HEY, culinary graduates and experienced restaurateurs: Try whipping up a restaurant-quality dish in 30 minutes or less under blinding studio lights and the constant scrutiny of TV cameras and three of the world’s most successful chefs.
At the recent launch of “MasterChef Asia,” the latest franchise of the popular TV culinary competition, which airs Thursdays on Lifetime cable channel, the show’s three Filipino contestants—home cooks Jake Aycardo, Lica Ibarra and Rico Amancio—did exactly that.
Subjected to a Mystery Box Challenge, where each prepared an original dish using ingredients revealed to them for the very first time, they exhibited true grace under pressure, slicing and dicing radish, shrimp and sweet mango before an audience that swooped upon the trio’s kitchen stations for a closer look.
Nonstop commentary from the show’s three judges—multi-awarded chef Susur Lee, Michelin-starred chef Bruno Menard and veteran Australia-based food caterer Audra Morrice—only added to the challenge’s degree of difficulty.
Still, the three Filipinos remained cool as cucumbers, even as the judges milled around them, grilled them about their techniques, then encouraged the crowd to participate in a countdown of the last 10 seconds.
Aycardo’s Daikon Fettuccini with Sauteed Shrimps earned praises for its vibrant color and freshness. “I love it,” declared Menard in his distinct French accent.
Amancio, who was constantly ribbed by the judges for being so emotional, wowed Lee with his dramatic plating of camaron-inspired Shrimp Balls a la Rico. “This is a true fusion dish,” said Lee, who is known in the culinary world as the Father of Fusion Cooking. “Chinoise a la Filipino!”
In the end, it was Ibarra’s Coconut Butter Prawns with Egg Floss Rice and Pickled Daikon Salad that blew all three judges away.
The only MasterChef in the franchise involving contestants from other countries, “MasterChef Asia” sees 15 amateur cooks from China, India, Taiwan, Vietnam, Indonesia, Malaysia, Singapore and the Philippines vying for the honor of being the region’s first-ever MasterChef.
The prizes aren’t too shabby, either: Besides the chance to publish his or her own cookbook, the winner also receives $50,000; $10,000 worth of leisure experiences in Singapore; $15,000 worth of Panasonic home appliances; a paid internship in one of Carlton Hotel Singapore’s restaurants; and a one-week stay at Hong Kong Disneyland Resort.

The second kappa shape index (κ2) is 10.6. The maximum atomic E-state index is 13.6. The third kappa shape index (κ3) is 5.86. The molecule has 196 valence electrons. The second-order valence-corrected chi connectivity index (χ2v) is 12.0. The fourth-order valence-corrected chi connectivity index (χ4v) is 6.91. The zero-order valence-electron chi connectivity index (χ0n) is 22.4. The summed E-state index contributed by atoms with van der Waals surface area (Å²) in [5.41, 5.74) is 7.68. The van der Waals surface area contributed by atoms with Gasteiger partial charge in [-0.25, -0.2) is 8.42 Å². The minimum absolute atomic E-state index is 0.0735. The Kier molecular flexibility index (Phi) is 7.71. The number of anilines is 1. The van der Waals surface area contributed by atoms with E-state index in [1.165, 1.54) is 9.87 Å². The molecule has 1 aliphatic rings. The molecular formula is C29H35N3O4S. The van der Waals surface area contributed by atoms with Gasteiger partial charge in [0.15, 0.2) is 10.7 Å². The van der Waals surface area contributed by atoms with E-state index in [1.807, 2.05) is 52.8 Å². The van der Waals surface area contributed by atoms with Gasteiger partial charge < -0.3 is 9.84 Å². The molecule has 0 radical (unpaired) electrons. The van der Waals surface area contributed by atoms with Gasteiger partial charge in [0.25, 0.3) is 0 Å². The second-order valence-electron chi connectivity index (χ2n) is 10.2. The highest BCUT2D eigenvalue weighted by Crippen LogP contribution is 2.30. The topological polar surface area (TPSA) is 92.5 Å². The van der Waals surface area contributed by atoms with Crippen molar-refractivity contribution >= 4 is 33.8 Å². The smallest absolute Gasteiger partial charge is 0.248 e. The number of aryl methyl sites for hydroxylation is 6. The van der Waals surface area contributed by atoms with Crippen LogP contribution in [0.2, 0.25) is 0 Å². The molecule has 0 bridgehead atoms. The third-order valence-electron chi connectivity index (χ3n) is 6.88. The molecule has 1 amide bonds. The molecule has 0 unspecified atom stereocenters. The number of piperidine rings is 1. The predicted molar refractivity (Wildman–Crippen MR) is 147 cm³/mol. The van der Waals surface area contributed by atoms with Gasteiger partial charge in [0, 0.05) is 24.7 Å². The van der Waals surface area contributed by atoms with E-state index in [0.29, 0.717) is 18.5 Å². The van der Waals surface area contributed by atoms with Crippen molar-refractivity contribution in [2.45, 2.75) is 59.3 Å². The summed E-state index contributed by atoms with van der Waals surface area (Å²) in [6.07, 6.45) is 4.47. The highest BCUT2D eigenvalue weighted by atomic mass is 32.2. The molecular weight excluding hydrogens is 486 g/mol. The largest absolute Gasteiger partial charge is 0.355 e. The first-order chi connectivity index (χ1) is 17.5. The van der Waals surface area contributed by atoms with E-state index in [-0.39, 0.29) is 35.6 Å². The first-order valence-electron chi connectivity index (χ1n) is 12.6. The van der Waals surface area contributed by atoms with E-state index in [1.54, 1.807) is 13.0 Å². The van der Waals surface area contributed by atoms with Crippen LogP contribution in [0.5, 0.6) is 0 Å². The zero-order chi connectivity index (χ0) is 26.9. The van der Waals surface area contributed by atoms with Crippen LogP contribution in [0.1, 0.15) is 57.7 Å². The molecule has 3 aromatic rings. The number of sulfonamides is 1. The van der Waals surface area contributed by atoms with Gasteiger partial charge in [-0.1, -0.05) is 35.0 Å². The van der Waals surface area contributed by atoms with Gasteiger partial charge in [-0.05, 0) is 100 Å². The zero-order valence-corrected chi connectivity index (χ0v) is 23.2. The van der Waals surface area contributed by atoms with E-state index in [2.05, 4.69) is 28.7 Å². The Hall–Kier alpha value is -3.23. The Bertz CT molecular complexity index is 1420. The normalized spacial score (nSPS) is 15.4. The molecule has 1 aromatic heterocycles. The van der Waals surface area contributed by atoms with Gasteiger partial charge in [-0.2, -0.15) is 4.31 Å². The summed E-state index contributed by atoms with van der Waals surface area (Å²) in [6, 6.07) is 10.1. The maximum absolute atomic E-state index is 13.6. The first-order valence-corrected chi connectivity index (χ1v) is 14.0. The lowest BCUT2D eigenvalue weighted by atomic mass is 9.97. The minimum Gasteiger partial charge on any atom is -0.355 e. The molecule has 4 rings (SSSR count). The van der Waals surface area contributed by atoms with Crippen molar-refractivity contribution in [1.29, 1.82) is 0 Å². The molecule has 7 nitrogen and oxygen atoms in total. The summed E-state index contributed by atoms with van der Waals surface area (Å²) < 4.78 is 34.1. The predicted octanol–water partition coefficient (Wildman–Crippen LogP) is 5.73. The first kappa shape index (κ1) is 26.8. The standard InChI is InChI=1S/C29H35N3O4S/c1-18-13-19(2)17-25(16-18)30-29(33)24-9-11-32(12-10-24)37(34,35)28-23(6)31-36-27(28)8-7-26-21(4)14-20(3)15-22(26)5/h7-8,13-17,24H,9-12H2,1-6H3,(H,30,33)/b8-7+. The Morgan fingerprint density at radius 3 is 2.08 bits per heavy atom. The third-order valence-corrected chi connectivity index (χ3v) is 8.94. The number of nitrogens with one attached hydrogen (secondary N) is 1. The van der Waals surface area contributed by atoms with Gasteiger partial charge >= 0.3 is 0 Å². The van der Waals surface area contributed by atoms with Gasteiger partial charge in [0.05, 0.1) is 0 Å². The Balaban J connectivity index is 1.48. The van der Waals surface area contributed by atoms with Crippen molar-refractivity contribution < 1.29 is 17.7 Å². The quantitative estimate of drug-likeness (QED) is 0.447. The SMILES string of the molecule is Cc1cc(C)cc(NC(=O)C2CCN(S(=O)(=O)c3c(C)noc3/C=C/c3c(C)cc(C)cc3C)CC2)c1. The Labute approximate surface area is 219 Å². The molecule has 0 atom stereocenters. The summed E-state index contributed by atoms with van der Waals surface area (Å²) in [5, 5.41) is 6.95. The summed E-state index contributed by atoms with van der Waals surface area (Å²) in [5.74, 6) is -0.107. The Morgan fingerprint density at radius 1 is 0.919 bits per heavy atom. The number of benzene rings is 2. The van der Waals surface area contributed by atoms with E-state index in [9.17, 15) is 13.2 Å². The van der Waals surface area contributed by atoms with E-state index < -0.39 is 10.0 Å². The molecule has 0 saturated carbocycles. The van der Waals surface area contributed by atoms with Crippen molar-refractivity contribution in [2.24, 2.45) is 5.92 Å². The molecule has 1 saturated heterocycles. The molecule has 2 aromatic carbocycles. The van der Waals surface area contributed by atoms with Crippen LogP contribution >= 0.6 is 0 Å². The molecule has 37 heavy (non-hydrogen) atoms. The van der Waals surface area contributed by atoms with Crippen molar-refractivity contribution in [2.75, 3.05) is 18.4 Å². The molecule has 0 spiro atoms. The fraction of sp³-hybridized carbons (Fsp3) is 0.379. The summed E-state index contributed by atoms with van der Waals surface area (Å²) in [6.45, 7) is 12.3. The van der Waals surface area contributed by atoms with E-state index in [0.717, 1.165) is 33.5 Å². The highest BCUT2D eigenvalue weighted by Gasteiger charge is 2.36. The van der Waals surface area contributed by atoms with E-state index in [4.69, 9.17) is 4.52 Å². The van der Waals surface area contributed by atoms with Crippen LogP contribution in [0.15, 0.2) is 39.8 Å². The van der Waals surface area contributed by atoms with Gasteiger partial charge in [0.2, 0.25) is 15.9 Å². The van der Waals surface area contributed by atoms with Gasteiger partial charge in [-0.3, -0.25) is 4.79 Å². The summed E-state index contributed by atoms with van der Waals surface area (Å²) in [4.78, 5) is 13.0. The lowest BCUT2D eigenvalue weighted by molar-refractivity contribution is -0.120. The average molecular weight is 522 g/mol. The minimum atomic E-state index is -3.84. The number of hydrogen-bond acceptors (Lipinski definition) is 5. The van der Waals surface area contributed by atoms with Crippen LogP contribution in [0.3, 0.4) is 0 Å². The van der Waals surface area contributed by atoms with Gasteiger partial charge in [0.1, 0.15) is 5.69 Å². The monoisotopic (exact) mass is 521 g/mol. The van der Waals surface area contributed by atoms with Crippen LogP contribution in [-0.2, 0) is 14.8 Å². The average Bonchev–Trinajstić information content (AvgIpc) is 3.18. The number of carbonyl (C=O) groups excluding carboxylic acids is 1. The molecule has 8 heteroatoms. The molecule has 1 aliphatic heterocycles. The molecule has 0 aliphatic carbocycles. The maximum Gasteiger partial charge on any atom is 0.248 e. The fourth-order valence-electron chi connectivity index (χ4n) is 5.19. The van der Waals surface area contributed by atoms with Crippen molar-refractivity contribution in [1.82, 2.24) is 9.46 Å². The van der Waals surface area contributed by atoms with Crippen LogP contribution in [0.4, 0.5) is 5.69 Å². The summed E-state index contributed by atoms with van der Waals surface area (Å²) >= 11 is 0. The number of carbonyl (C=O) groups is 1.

The trio, with other Pinoy hopefuls, did interviews and a cook-off at the Center for Culinary Arts and another in Singapore before they were chosen as the country’s three finalists.
That’s a huge achievement, considering these home cooks have neither formal training nor years of restaurant experience.
Aycardo, a product controller in the finance and banking industry, learned how to cook by reading cookbooks and watching YouTube and cooking shows.
“I make my own baon,” explains the 24-year-old (who was eliminated in the first episode), “and it came to a point where I was cooking and supplying lunch for up to 50 people in the office. I turned it into a business.”
Like Aycardo, the 29-year-old Ibarra credits YouTube, food blogs and cookbooks for sharpening her kitchen smarts. “My friends also pay me to cook for them, so I invite them over and prepare dishes in my private kitchen,” says this home cook, a single mom who works in the treasury department of a bank.
Growing up in a small town near Bacolod City, Amancio remembers tagging along with his mother to the market then helping her prepare the family’s meals when he was only 5. Now 31, the home cook was on his fifth year of law school and part of a legal team for a multinational insurance company when he asked himself, “Is this really the job for me?”
Amancio quit law school and his work as a paralegal to join “MasterChef Asia.”
What really goes on in a televised culinary competition? This much they will divulge: There were no catfights. “We learned a lot from them,” says Amancio, “and we showed them that Filipino cooking is much more than just adobo and balut.”
And what about the show’s staple like the Mystery Box Challenge, Team Challenge and the dreaded Pressure Test? “That’s the reality part of the show,” swears Ibarra, a soccer coach for kids and member of the same ultimate frisbee team as actor Derek Ramsay. “You’re really given one hour to cook, and they don’t tell you in advance about the ingredients in the Mystery Box.”
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